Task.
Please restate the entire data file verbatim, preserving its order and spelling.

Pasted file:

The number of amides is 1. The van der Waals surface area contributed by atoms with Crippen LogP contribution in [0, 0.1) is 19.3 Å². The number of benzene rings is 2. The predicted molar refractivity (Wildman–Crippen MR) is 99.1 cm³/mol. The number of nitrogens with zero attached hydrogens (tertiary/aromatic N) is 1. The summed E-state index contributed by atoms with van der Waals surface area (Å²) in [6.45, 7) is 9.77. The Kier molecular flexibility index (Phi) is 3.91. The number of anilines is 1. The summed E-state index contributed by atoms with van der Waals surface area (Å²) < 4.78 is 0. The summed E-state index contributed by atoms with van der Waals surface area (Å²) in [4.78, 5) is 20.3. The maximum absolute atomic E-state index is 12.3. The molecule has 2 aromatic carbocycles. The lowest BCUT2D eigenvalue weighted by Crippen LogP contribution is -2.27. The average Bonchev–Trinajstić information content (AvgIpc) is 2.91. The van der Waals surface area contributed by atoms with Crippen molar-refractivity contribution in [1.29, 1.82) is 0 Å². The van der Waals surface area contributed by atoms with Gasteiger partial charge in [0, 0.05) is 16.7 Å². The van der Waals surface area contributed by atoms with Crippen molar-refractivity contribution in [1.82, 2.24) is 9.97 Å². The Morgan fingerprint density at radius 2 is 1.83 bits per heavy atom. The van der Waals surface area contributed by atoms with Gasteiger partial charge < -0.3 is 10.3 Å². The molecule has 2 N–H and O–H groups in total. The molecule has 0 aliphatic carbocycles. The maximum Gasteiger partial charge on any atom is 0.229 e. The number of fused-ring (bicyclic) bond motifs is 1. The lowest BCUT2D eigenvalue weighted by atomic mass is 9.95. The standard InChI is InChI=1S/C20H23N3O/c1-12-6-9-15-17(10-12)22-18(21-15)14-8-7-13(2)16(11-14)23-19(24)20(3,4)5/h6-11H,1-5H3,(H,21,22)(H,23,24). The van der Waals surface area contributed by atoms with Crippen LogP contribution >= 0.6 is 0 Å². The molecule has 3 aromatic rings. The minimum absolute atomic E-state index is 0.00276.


The number of amides is 1. The van der Waals surface area contributed by atoms with Crippen LogP contribution in [0, 0.1) is 19.3 Å². The number of benzene rings is 2. The predicted molar refractivity (Wildman–Crippen MR) is 99.1 cm³/mol. The number of nitrogens with zero attached hydrogens (tertiary/aromatic N) is 1. The summed E-state index contributed by atoms with van der Waals surface area (Å²) in [6.45, 7) is 9.77. The Kier molecular flexibility index (Phi) is 3.91. The number of anilines is 1. The summed E-state index contributed by atoms with van der Waals surface area (Å²) < 4.78 is 0. The summed E-state index contributed by atoms with van der Waals surface area (Å²) in [4.78, 5) is 20.3. The maximum absolute atomic E-state index is 12.3. The molecule has 2 aromatic carbocycles. The lowest BCUT2D eigenvalue weighted by Crippen LogP contribution is -2.27. The average Bonchev–Trinajstić information content (AvgIpc) is 2.91. The van der Waals surface area contributed by atoms with Crippen molar-refractivity contribution in [1.29, 1.82) is 0 Å². The van der Waals surface area contributed by atoms with Gasteiger partial charge in [0, 0.05) is 16.7 Å². The van der Waals surface area contributed by atoms with Crippen molar-refractivity contribution in [1.82, 2.24) is 9.97 Å². The Morgan fingerprint density at radius 2 is 1.83 bits per heavy atom. The van der Waals surface area contributed by atoms with Gasteiger partial charge < -0.3 is 10.3 Å². The molecule has 2 N–H and O–H groups in total. The molecule has 0 aliphatic carbocycles. The maximum Gasteiger partial charge on any atom is 0.229 e. The number of fused-ring (bicyclic) bond motifs is 1. The lowest BCUT2D eigenvalue weighted by atomic mass is 9.95. The standard InChI is InChI=1S/C20H23N3O/c1-12-6-9-15-17(10-12)22-18(21-15)14-8-7-13(2)16(11-14)23-19(24)20(3,4)5/h6-11H,1-5H3,(H,21,22)(H,23,24). The van der Waals surface area contributed by atoms with Crippen LogP contribution >= 0.6 is 0 Å². The molecule has 3 aromatic rings. The minimum absolute atomic E-state index is 0.00276.